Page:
Henri Lebasque, Sous la lampe (FNAC 1532). Achat en 1905, dépôt au Musée des Beaux-Arts de Nancy.
The historical collections feature 5,000 artists and over 23,000 works dating from the late 18th century to the early 1900s. It should be noted that most of the works acquired are by French artists (3,680 artists), without overshadowing bodies of works by foreign artists (German, American, Belgian, English, Italian and Swiss). 12,200 works are paintings, and approximately 5,000 are sculptures. The field of graphic arts is represented by some 1,500 works. The rest of the collection comprises between decorative artworks, photographs and architectural measured drawings.
Hierarchy among arts and genres
This collection illustrates the hierarchy among arts and genres that was codified during the 19th century. It falls within an artistic tradition already established by the Académie under the Ancien Régime. This historical collection reveals the central position of the Salon and Parisian art schools, as well as the tradition of the Prix de Rome scholarship, in the artistic life of France and Europe.
It thus illustrates the various art movements that punctuated the life of the arts: Neoclassical taste, Troubadour painting, the rise and triumph of Romanticism, the continued presence of Historicism, the rise of landscape painting following the Barbizon School, the revival of Realism and Naturalism, the pronounced taste for Orientalism, and the beginnings of Symbolism in the last years of the 19th century. A certain academic notion of shapes still prevails nonetheless, especially under the Third Republic, with Salon art and its codified and hierarchized genres.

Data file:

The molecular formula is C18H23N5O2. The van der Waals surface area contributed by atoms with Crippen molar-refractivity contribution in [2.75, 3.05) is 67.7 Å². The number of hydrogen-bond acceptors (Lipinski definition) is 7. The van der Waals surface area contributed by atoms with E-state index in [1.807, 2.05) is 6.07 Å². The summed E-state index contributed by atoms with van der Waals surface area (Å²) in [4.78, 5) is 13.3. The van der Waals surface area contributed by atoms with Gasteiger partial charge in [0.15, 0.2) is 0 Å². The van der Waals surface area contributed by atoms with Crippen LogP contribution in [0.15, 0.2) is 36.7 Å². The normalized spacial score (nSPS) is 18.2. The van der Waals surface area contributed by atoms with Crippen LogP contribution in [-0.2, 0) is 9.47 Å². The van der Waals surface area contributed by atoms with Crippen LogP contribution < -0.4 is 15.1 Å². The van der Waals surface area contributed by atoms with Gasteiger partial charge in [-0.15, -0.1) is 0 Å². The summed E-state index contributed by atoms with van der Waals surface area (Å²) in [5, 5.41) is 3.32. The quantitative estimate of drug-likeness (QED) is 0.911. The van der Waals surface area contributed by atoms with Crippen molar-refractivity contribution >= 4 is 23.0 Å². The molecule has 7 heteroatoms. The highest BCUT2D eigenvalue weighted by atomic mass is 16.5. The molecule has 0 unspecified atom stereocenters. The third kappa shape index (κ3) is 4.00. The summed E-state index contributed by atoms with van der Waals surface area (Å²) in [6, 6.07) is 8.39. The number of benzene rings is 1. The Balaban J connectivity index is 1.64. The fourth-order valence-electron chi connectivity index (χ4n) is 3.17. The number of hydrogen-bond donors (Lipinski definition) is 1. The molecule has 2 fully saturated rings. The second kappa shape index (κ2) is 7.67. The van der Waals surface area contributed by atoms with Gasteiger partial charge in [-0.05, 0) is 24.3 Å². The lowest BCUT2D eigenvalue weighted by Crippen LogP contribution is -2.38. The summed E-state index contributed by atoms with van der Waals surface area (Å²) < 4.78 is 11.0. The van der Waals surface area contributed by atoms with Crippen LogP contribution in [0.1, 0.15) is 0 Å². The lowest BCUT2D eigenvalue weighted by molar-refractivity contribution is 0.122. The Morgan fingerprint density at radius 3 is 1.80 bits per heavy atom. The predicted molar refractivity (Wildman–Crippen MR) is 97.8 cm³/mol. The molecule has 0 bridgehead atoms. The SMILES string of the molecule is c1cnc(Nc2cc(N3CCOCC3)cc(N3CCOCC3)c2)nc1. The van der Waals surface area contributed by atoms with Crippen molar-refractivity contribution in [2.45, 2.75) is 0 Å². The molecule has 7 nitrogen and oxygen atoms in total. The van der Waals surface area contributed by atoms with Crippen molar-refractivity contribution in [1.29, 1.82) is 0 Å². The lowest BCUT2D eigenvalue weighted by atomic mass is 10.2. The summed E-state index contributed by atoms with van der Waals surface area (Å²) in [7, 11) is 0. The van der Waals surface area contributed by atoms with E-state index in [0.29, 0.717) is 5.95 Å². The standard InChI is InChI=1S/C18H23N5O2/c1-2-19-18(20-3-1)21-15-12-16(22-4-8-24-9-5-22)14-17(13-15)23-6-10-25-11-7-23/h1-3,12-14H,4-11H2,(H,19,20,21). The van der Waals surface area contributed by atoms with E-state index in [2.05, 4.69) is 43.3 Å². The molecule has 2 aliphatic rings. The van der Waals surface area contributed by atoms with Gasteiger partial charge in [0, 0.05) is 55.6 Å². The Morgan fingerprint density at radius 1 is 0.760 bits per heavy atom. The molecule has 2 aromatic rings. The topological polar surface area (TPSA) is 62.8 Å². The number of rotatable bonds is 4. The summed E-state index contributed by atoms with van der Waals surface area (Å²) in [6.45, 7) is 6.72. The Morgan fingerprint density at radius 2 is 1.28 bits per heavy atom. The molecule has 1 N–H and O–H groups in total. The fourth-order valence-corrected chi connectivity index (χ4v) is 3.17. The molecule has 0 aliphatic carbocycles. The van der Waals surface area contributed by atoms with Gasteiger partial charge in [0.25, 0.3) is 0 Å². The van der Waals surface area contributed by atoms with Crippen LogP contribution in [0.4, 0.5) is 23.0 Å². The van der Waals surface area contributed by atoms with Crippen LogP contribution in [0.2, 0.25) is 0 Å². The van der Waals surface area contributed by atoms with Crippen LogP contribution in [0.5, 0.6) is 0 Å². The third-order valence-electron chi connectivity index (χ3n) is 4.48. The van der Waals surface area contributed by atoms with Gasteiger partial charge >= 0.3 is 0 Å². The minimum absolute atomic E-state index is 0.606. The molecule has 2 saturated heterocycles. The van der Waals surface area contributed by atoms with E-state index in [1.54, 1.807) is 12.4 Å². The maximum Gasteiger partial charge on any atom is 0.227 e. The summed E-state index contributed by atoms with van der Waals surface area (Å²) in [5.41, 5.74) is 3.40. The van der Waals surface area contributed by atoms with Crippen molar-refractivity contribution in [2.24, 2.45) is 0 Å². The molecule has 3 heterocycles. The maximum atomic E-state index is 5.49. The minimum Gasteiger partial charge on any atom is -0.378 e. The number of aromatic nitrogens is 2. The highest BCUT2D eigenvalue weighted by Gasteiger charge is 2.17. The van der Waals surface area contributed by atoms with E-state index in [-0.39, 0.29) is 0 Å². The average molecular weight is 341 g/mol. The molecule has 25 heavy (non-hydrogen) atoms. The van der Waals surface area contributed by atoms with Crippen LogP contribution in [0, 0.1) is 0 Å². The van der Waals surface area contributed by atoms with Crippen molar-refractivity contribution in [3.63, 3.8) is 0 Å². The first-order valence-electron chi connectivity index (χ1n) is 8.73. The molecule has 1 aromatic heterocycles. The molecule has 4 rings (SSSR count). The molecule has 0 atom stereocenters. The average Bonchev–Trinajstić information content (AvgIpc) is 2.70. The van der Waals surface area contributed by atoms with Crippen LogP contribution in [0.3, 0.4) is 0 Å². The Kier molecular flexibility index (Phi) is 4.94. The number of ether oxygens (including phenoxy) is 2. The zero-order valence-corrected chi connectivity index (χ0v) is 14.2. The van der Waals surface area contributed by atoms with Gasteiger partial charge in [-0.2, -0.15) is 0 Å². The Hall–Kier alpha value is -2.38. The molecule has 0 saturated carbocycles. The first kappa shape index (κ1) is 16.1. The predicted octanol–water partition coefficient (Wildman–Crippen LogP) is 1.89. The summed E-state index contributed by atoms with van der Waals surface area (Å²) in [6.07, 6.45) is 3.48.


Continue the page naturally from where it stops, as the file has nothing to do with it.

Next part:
Commissions and purchases of official portraits
Commissions are typical of the 19th century, amounting to over 9,225 works, almost half the purchases made during that time. A specific portion of the historical collection is devoted to commissions and purchases of official portraits of the various sovereigns and heads of state, from Napoleon I to Napoleon III. The advent of the Third Republic led to the purchase and promotion of the symbols and emblems of the new democratic regime. This is especially significant at the time of the Centenary of the Revolution in 1889, in particular with the dissemination of the key figure of the Republic, known as Marianne, after the renowned model created by the sculptor Jean-Antoine Injalbert.
Copies of greats masters
A large number of copies of paintings by great French, Italian and Nordic masters were placed on long-term loan in religious and public buildings up until the end of the 19th century. These works provide information on the taste of the time and reveal the existence of a specific market. Professional copyists were often women and young artists. For the former, this type of commission was often the only one they were eligible for. A copy could also be the first commission or purchase of the State, and some artists would later earn fame and official recognition. Some 6,600 works inspired by masters or creations of the past (sculptures and mouldings from Antiquity, the Middle Ages and the Renaissance) were commissioned throughout the 19th century, including 4,650 paintings.